Piracy police hijack ads on copyright-infringing websites
British police have come up with a new way of cutting off funding to websites that illegally share music and movies.
Anti-piracy police have come up with a scheme to strangle the flow of money to online pirates by hijacking adverts on websites accused of copyright infringement.
Britain's Police Intellectual Property Crime Unit (PIPCU) has begun a scheme of cutting off advertising revenue to websites that enable the illegal sharing of movies and music and other copyright materials. Adverts on offending sites will be replaced by anti-piracy warnings.
Most websites make space on their pages for adverts, for which they charge money from the brands placing the advert. Advertisers may choose to put adverts on websites that involve copyright infringement because lots of people use them and so will see the ad, but in many cases advertisers place ads through agencies on a range of sites and may not know their brand is associated with illegal activity. To avoid that, a firm called Project Sunblock checks the content of websites, and has now been recruited by PIPCU to target dodgy sites.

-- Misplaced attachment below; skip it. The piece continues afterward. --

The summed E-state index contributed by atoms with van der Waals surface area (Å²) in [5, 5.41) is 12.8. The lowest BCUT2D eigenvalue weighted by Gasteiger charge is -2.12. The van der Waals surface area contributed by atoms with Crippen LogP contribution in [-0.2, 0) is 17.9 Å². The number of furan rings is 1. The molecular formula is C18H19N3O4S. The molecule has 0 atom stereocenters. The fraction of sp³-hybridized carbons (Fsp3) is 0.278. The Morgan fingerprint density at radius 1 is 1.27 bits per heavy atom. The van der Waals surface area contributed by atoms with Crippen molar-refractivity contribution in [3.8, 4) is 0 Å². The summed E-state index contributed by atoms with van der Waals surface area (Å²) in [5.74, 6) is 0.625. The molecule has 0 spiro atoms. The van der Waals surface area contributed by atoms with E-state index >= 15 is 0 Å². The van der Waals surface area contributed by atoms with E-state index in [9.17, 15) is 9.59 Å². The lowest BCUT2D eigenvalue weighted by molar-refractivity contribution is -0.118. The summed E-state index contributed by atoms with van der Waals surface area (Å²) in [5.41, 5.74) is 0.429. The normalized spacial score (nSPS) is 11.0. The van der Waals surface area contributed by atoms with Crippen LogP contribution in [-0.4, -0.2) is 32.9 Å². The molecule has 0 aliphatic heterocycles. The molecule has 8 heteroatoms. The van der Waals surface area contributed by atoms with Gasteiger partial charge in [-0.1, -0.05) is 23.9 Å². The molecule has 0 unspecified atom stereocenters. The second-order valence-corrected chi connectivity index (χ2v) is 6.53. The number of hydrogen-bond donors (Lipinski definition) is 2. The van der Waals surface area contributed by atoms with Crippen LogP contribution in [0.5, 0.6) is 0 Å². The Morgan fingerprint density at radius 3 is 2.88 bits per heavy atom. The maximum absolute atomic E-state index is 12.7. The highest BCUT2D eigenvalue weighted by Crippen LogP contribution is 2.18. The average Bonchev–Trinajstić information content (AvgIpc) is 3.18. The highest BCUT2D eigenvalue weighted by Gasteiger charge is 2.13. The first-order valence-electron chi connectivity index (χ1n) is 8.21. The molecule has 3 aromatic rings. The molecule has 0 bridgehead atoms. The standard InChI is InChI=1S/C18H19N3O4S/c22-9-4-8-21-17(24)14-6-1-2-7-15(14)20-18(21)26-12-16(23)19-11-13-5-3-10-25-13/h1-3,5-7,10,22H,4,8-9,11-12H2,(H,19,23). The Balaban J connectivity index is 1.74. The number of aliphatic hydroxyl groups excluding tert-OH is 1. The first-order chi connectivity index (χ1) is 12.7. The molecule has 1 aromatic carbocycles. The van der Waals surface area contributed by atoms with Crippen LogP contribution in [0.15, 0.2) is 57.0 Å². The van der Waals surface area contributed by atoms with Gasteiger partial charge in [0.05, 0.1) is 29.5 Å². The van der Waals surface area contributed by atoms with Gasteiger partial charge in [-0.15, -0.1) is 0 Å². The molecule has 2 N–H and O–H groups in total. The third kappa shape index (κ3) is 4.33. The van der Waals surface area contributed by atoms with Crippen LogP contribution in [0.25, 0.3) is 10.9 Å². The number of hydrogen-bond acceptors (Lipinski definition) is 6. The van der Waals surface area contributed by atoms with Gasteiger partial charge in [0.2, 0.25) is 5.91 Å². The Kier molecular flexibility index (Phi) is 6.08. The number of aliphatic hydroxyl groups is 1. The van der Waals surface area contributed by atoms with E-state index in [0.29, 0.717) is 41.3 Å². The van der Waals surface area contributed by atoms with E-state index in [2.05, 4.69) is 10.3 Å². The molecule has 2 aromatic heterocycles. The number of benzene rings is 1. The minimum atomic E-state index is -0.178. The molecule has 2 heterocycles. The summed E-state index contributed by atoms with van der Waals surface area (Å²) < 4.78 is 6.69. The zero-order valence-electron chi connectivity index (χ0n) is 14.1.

The process begins when copyright holders -- such as movie studios or record labels -- report websites to the police. Officers evaluate the site and, if copyright infringement is taking place, give the site the opportunity to "engage with the police, to correct their behaviour and to begin to operate legitimately."
If that doesn't work, the police can attempt to suspend the site from the domain registrar, or go after the site's advertising revenue by replacing the adverts. If you go to a site that's been identified by PIPCU, ads are replaced with warnings that the site is under criminal investigation and a suggestion that you stop using it. This is done at no cost to the police or the taxpayer.
If a website is added to an official Infringing Website List (IWL), it's blacklisted by marketing agencies and advertising companies so brands stop advertising on the site in question. The question, as with any blacklist, is whether legitimate sites will be inadvertently affected, cutting off vital funding to sites that are not committing copyright infringement.
Piracy is in the news this week with a leak of upcoming action throwback "The Expendables 3", while TV shows like "Game of Thrones" are consistently downloaded illegally.